The first decision you need to make on choosing an outdoor intercom is whether you want a wired or wireless solution. A wireless system has the advantage of ease of installation, but there is always a possibility of interference. You seldom have to worry about interference with a wired system, but there's the expense of installing the wire. Both types of outdoor intercoms will be discussed here.
Just like it sounds, a wired outdoor intercom has wires running between the outdoor speaker and the indoor units it is connected to. Usually the cable used is a two-conductor, shielded wire, but could be a computer network type CAT-5 cable depending on the type of intercom system. The shield on the two-conductor wire helps the wire resist picking up electrical interference from other electrical devices that could produce a buzz or hum on the intercom system. CAT-5 systems are usually digital devices so they do not have this problem.
The two-conductor systems are used for both commercial and residential properties. These systems generally comprise of two main components. The first is known as the "door station" and is fitted outside the entrance to the building The second component is called the "master station" and this is fitted inside the property. Depending upon the size and general layout of the property it may be more convenient or practical to have more than one master station.
The two-conductor systems are usually simple systems that allow communication between the outdoor door substation and a master station on the inside. If additional master stations are needed inside, then a multi-conductor cable with as many as 20 wires is run between the master stations.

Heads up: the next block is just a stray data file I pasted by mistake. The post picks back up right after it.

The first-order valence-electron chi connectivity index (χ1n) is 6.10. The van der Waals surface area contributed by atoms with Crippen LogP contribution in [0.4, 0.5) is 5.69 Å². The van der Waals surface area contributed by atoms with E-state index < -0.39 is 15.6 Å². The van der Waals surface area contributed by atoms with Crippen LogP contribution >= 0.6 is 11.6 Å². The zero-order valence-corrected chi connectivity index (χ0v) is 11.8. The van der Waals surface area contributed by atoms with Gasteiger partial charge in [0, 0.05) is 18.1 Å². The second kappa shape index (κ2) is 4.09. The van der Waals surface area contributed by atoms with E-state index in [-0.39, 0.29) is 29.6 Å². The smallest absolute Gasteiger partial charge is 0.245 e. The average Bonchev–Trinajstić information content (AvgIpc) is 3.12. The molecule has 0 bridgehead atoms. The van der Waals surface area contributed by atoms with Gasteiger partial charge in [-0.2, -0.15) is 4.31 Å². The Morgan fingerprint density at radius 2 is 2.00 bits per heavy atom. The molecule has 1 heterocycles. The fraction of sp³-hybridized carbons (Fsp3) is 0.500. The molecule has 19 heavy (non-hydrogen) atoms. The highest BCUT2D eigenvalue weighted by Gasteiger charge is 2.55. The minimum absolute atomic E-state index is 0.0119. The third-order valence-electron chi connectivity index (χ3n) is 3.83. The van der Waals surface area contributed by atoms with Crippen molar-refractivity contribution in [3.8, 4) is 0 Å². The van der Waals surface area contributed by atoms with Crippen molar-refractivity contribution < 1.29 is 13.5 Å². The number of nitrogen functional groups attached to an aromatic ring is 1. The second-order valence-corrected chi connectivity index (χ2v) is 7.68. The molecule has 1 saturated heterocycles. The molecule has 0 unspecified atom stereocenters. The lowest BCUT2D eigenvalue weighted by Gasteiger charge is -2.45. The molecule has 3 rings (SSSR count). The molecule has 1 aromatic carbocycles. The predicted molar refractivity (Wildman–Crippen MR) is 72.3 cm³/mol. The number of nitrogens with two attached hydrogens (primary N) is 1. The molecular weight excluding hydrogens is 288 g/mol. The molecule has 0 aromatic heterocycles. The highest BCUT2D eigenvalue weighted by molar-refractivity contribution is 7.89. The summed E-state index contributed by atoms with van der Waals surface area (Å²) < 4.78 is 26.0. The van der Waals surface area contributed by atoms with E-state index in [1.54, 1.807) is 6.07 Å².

With these systems, when a visitor arrives at the door they press a button on the door station and this triggers a short tone at the master station(s). Someone inside the property then answers this tone and the two parties are able to communicate with one another. The person at the door can communicate without pushing a button and the person at the master station has to push a button. An additional feature of these systems is a door release system which enables the door to be opened remotely by the person operating the master station.
While two-conductor systems require multi-cable wire between master stations, the CAT-5 systems use the same cable no matter how many stations are required on the inside, but these systems are typically more expensive to purchase.
Wireless Outdoor Intercom
When you need to communicate with people who are at an outdoor location and you can't run wires to that location, an outdoor wireless intercom is the solution. These outside wireless intercoms communicate to an inside station or portable handheld two way radio via radio waves. So wireless outdoor intercoms not only have the benefit of not requiring installation of cable, they also allow for mobility of the person or people monitoring the outdoor wireless intercom.